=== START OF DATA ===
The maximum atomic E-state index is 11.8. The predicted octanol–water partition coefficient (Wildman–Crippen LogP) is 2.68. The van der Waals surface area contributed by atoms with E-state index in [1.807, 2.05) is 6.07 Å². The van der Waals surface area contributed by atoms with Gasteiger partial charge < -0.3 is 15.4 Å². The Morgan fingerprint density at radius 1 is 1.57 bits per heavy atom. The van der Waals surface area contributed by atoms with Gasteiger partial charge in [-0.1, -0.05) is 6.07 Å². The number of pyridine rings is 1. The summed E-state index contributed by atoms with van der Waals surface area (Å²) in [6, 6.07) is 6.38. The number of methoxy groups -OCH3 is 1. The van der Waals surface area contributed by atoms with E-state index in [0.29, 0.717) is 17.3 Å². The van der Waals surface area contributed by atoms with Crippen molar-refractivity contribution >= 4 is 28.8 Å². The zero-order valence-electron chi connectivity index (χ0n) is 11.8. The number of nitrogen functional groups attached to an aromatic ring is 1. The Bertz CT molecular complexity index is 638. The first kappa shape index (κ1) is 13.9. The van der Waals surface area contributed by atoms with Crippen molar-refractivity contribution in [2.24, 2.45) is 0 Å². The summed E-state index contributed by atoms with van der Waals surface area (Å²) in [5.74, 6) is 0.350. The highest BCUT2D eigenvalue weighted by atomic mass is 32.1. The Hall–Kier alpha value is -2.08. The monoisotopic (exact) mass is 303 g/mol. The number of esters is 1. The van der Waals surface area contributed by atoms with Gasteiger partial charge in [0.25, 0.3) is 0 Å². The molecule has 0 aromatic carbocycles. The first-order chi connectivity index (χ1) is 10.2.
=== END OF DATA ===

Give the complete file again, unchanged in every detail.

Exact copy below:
The maximum atomic E-state index is 11.8. The predicted octanol–water partition coefficient (Wildman–Crippen LogP) is 2.68. The van der Waals surface area contributed by atoms with E-state index in [1.807, 2.05) is 6.07 Å². The van der Waals surface area contributed by atoms with Gasteiger partial charge < -0.3 is 15.4 Å². The Morgan fingerprint density at radius 1 is 1.57 bits per heavy atom. The van der Waals surface area contributed by atoms with Gasteiger partial charge in [-0.1, -0.05) is 6.07 Å². The number of pyridine rings is 1. The summed E-state index contributed by atoms with van der Waals surface area (Å²) in [6, 6.07) is 6.38. The number of methoxy groups -OCH3 is 1. The van der Waals surface area contributed by atoms with E-state index in [0.29, 0.717) is 17.3 Å². The van der Waals surface area contributed by atoms with Crippen molar-refractivity contribution >= 4 is 28.8 Å². The zero-order valence-electron chi connectivity index (χ0n) is 11.8. The number of nitrogen functional groups attached to an aromatic ring is 1. The Bertz CT molecular complexity index is 638. The first kappa shape index (κ1) is 13.9. The van der Waals surface area contributed by atoms with Crippen molar-refractivity contribution in [2.24, 2.45) is 0 Å². The summed E-state index contributed by atoms with van der Waals surface area (Å²) in [5.74, 6) is 0.350. The highest BCUT2D eigenvalue weighted by atomic mass is 32.1. The Hall–Kier alpha value is -2.08. The monoisotopic (exact) mass is 303 g/mol. The number of esters is 1. The van der Waals surface area contributed by atoms with Gasteiger partial charge in [0.25, 0.3) is 0 Å². The molecule has 0 aromatic carbocycles. The first-order chi connectivity index (χ1) is 10.2.